Naomi Visanji, PhD

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Dr. Naomi Visanji is an Affiliate Scientist in the Division of Experimental & Translational Neuroscience at Krembil Research Institute, and an Assistant Professor in the Department of Laboratory Medicine & Pathobiology at the University of Toronto. Her research focuses on the use of postmortem human tissues and animal models to probe the pathobiology of proteins associated with neurodegenerative disease.

She received her BSc Hons in Neuroscience from the University of Nottingham (UK) and completed her PhD in Pharmacology at King's College London (UK). She has published over 50 peer reviewed publications. She is also a Senior Scientist at Rosetta Therapeutics, a University of Toronto/MaRS Innovation UTEST startup developing new molecular matter as leads for the cure of neurodegenerative diseases.

Dr. Visanji leads the in vivo research arm of the Rossy Program for Progressive Supranuclear Palsy at the Krembil Research Institute and the Tanz Centre for Research in Neurodegenerative Diseases. Her research goals are to create a sophisticated animal model that recapitulates the full spectrum of pathology exhibited in Progressive Supranuclear Palsy to study the anatomic and cytopathologic diversity in the disease, identify the factors that contribute to disease etiology, and provide a platform for the future testing of novel therapeutics.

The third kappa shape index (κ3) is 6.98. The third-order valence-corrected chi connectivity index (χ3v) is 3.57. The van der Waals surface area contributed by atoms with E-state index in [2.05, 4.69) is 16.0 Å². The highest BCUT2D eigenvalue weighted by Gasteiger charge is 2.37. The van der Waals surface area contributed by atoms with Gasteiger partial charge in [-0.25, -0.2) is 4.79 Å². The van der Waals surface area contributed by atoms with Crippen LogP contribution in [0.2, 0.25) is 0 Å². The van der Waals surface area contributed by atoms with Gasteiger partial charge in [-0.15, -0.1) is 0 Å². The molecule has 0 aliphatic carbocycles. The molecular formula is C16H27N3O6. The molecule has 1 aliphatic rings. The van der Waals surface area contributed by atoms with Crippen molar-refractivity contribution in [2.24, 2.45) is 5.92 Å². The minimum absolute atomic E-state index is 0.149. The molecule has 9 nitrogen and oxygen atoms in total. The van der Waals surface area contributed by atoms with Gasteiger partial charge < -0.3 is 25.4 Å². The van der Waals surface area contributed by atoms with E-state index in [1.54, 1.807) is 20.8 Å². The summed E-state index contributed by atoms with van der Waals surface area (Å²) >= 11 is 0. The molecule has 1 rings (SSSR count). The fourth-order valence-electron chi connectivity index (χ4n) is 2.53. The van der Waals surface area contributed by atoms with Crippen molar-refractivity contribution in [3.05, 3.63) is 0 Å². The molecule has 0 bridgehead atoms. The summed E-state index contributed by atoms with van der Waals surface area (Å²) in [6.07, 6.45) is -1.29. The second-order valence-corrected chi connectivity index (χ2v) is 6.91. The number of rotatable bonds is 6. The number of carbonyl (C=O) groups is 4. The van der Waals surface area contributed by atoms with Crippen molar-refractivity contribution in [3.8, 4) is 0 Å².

Progressive Supranuclear Palsy (PSP) is a devastating and fatal neurodegenerative disease characterized by the abnormal accumulation of the protein tau in different cell types in select vulnerable regions of the brain. It currently has no effective treatment. There is no animal model of PSP that replicates the hallmark pathological features of the disease, limiting our understanding of disease pathogenesis and preventing the testing of novel therapies.

Our research program aims to create a sophisticated animal model of PSP. We will use human postmortem brain material donated by patients in the Rossy Program for Progressive Supranuclear Palsy at Toronto Western Hospital to generate an animal model that replicates the full spectrum of pathology exhibited in PSP. Once established, this innovative model will provide a springboard for an array of future work, including 1) studying the role of different cell types in the spreading of tauopathy in PSP, 2) identifying factors implicated in the cause of PSP and critically, and 3) testing novel disease-modifying therapeutics.

For a list of Dr. Visanji's publications, please visit PubMed, Scopus, or ORCID.

Assistant Professor, Department of Laboratory Medicine & Pathobiology, University of Toronto
Principal Investigator, Tanz Centre for Research in Neurodegenerative Diseases, University of Toronto.